Fort Morgan, Colorado

Fort Morgan is the home rule municipality that is the county seat and the most populous municipality of Morgan County, Colorado, United States.[7] The United States Census Bureau estimated that the city population was 10,844 in 2005.[8]

Fort Morgan, Colorado

eponym: 1865 Army fort
The Fort Morgan City Hall
The Fort Morgan City Hall
Location of Fort Morgan in Morgan County, Colorado
Location of Fort Morgan in Morgan County, Colorado
Coordinates: 40°15′12″N 103°47′57″W / 40.25333°N 103.79917°WCoordinates: 40°15′12″N 103°47′57″W / 40.25333°N 103.79917°W
Country United States
State Colorado
IncorporatedJune 15, 1887[2]
 • TypeHome Rule Municipality[1]
 • MayorRon Shaver[3]
 • Total4.92 sq mi (12.75 km2)
 • Land4.85 sq mi (12.57 km2)
 • Water0.07 sq mi (0.18 km2)  1.32%%
4,324 ft (1,297 m)
 • Total11,315
 • Estimate 
 • Density2,338.35/sq mi (902.93/km2)
Time zoneUTC−7 (MST)
 • Summer (DST)UTC−6 (MDT)
ZIP codes[6]
80701 & 80705
Area code(s)970
FIPS code08-27810
GNIS feature ID0204722
WebsiteCity of Fort Morgan


Fort Morgan

Camp Wardwell was established in 1865 along the Overland Trail to protect emigrants and supplies going to and from Denver and the mining districts. The fort was renamed in 1866 by General John Pope for one of his staff, Colonel Christopher A. Morgan,[9] who had died earlier that year. The fort closed in 1868 after being used by 19 different companies from 11 cavalry and infantry regiments (about 1,300 soldiers).


Lincoln School (Fort Morgan, Colorado)
Lincoln School at 914 State Street is listed on the National Register of Historic Places and is the location of the School for the Performing Arts.

The town of Fort Morgan was platted just south of the old military fort’s ruins on May 1, 1884, by Abner S. Baker, a member of Greeley's Union Colony. The town became the county seat of the newly formed Morgan County on February 19, 1889.[10]

Fort Morgan State Armory
The Fort Morgan State Armory is used as a town recreation center.

In World War II, a military school at the Fort Morgan State Armory was part of the West Coast Air Corps Training Center.[11]


Historical population
Census Pop.
Est. 201611,348[5]0.3%
U.S. Decennial Census[12]

As of the census[13] of 2000, 11,034 people, 3,887 households, and 2,736 families resided in the city. The population density was 2,472.1 people per square mile (955.2/km²). The 4,094 housing units averaged 917.2 per square mile (354.4/km²). The racial makeup of the city was 74.43% White, 0.28% African American, 1.01% Native American, 0.18% Asian, 0.24% Pacific Islander, 20.62% from other races]], and 3.24% from two or more races. Hispanics or Latinos of any race were 39.04% of the population.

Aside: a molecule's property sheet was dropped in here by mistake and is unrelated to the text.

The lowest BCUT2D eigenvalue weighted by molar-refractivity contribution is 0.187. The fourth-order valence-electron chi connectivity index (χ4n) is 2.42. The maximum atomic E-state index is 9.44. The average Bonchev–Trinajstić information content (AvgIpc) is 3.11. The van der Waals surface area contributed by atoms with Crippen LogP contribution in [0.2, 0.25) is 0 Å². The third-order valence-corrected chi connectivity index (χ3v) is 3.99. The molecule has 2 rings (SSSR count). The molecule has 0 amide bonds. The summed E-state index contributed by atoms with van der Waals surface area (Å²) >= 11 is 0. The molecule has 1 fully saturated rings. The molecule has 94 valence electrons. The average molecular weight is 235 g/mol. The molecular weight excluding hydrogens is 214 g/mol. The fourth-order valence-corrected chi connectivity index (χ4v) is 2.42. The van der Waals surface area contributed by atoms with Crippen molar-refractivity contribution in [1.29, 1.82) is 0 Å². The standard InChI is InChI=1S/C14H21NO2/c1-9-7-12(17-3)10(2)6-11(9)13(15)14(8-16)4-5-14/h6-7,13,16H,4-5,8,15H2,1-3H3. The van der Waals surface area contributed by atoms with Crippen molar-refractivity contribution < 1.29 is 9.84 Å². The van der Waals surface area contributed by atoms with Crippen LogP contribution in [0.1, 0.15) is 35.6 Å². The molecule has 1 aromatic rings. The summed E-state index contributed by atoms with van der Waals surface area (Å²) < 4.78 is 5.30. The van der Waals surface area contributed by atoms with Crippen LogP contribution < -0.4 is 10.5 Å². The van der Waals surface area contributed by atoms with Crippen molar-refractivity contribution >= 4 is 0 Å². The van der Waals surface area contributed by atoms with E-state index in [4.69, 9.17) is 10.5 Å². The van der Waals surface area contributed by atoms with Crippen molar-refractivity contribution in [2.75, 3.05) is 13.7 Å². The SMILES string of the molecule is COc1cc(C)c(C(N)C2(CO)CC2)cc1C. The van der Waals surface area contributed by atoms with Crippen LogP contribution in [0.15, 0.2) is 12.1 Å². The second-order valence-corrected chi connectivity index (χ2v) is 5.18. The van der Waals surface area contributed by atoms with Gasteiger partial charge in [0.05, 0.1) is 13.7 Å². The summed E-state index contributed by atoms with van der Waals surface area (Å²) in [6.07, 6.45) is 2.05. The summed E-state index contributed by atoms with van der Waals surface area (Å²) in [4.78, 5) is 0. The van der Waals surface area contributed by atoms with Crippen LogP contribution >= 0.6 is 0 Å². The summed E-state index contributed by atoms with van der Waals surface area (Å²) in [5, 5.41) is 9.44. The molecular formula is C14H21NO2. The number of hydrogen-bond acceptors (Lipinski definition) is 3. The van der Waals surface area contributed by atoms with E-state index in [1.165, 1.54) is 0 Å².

Of the 3,887 households, 37.5% had children under the age of 18 living with them, 54.6% were married couples living together, 10.9% had a female householder with no husband present, and 29.6% were not families. About 25.6% of all households were made up of individuals, and 12.6% had someone living alone who was 65 years of age or older. The average household size was 2.79 and the average family size was 3.32.

In the city, the population was distributed as 30.2% under the age of 18, 9.6% from 18 to 24, 29.1% from 25 to 44, 18.1% from 45 to 64, and 13.1% who were 65 years of age or older. The median age was 32 years. For every 100 females, there were 100.4 males. For every 100 females age 18 and over, there were 97.6 males.

The median income for a household in the city was $33,128, and for a family was $36,134. Males had a median income of $27,667 versus $22,346 for females. The per capita income for the city was $15,024. About 8.9% of families and 12.9% of the population were below the poverty line, including 16.5% of those under age 18 and 8.6% of those age 65 or over.


Fort Morgan, for the most part, has an agricultural economy.

Cargill operates a meatpacking plant. As of 2016, many of the employees at the plant were Muslims, many from Somalia.[14]


Amtrak, the national passenger rail system, provides service through Fort Morgan, operating its California Zephyr daily in both directions between Chicago and Emeryville, California, across the bay from San Francisco.

Although the town is served by Fort Morgan Municipal Airport, no scheduled airlines operate from there. Denver International Airport is 76 miles southwest and is the closest airport to provide scheduled services.